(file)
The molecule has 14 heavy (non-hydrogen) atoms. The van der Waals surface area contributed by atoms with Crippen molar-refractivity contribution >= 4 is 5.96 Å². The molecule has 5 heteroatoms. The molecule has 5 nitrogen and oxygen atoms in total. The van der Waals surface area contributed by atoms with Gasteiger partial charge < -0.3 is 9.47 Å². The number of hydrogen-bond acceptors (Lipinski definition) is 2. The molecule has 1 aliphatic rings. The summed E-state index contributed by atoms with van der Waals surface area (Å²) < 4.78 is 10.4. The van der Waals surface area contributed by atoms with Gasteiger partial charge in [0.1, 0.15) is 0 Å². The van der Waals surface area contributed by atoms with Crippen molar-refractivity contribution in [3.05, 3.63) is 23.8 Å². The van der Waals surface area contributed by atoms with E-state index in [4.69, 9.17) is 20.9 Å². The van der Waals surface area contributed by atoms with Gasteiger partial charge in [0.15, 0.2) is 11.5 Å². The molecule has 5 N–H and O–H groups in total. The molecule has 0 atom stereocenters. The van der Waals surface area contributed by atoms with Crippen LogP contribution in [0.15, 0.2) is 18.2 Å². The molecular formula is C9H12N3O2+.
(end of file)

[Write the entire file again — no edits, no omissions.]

The molecule has 14 heavy (non-hydrogen) atoms. The van der Waals surface area contributed by atoms with Crippen molar-refractivity contribution >= 4 is 5.96 Å². The molecule has 5 heteroatoms. The molecule has 5 nitrogen and oxygen atoms in total. The van der Waals surface area contributed by atoms with Gasteiger partial charge < -0.3 is 9.47 Å². The number of hydrogen-bond acceptors (Lipinski definition) is 2. The molecule has 1 aliphatic rings. The summed E-state index contributed by atoms with van der Waals surface area (Å²) < 4.78 is 10.4. The van der Waals surface area contributed by atoms with Gasteiger partial charge in [0.1, 0.15) is 0 Å². The van der Waals surface area contributed by atoms with Crippen molar-refractivity contribution in [3.05, 3.63) is 23.8 Å². The van der Waals surface area contributed by atoms with E-state index in [4.69, 9.17) is 20.9 Å². The van der Waals surface area contributed by atoms with Gasteiger partial charge in [0.15, 0.2) is 11.5 Å². The molecule has 5 N–H and O–H groups in total. The molecule has 0 atom stereocenters. The van der Waals surface area contributed by atoms with Crippen LogP contribution in [0.15, 0.2) is 18.2 Å². The molecular formula is C9H12N3O2+.